No. 3 Wolcott ends Ledyard's run with 9-4 in in Class M baseball semis

Middletown — Scott Chiasson managed a grin, even in of moment of disappointment Wednesday afternoon, at the thought of next season when his Colonels return most of their team.

It was of at least some solace, following a 9-4 loss to No. 3 Wolcott in the Class M semifinals at Palmer Field, the end of Ledyard High School's successful baseball season.

"The junior pitchers we have coming back went 15-2 this year," Chiasson said. "We have a lot to look forward to."

Which is more palatable than reliving Wednesday, when 18th-seeded Ledyard watched its opponent score six in the second and three in the third, taking a 9-1 lead.

Chiasson entered the game with a plan: Extend starter Cade Walters as far as he could, later using ace Ken Turner to close the game. Walters was out in the second inning, however.

"No way I could go to Kenny that early," Chiasson said.

Three relievers later, Napoleon Dreyfus shut down Wolcott's offense the last three innings, at least giving the Colonels (16-11) a chance.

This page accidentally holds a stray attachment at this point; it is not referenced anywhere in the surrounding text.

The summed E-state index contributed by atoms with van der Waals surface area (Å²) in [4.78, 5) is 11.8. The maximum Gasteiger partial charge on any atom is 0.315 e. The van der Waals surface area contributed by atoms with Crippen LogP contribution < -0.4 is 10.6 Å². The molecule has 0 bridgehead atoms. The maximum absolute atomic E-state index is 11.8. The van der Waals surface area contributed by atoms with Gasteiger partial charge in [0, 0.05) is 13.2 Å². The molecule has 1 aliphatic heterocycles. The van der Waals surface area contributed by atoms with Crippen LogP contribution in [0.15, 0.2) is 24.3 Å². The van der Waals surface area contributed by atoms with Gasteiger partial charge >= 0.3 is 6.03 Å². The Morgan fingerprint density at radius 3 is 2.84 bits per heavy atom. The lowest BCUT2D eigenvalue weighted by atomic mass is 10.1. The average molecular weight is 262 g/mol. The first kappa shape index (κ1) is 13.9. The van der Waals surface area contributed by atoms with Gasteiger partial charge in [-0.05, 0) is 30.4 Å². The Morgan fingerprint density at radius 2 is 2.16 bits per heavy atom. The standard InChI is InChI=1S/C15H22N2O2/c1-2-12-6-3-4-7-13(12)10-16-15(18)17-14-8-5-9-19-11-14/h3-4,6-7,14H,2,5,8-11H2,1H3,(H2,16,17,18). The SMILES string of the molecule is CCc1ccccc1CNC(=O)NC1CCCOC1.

"Cade didn't have his best stuff," Chiasson said. "A couple of bloops and one big hit and that was it."

Nick Trager's two-run triple that barely eluded the dive of right-fielder Drew Riffle, broke it open in the second.

Ledyard took a 1-0 lead in the top of the second on Max Ebdon's two-out RBI double to right.

Weston Bruce's RBI single and Walters' two-run double in the fifth got Ledyard within 9-4 and chased Wolcott starter Brett Adams. Reliever Dane Hassan pitched two scoreless innings, delivering the Eagles to their second championship game in the last three years.

James Laconico went 3-for-4 for Ledyard and ran down several long fly balls in deep center. He'll return in the middle of the order next season for a team that should contend in the Eastern Connecticut Conference and in Class M.

"We expected to be good in the tournament," Chiasson said. "I didn't think we were built for the compressed (regular) season. We didn't hit that much. But in the tournament when you have days off and you can pitch your 1-2 guys, things are different."

And at least this loss wasn't of the one-run variety the Colonels felt so often this season.

"We lost a lot of close ones this year," Chiasson said. "I don't know how the kids are feeling. But as a coach, it helps to know the other team just played better than you did."


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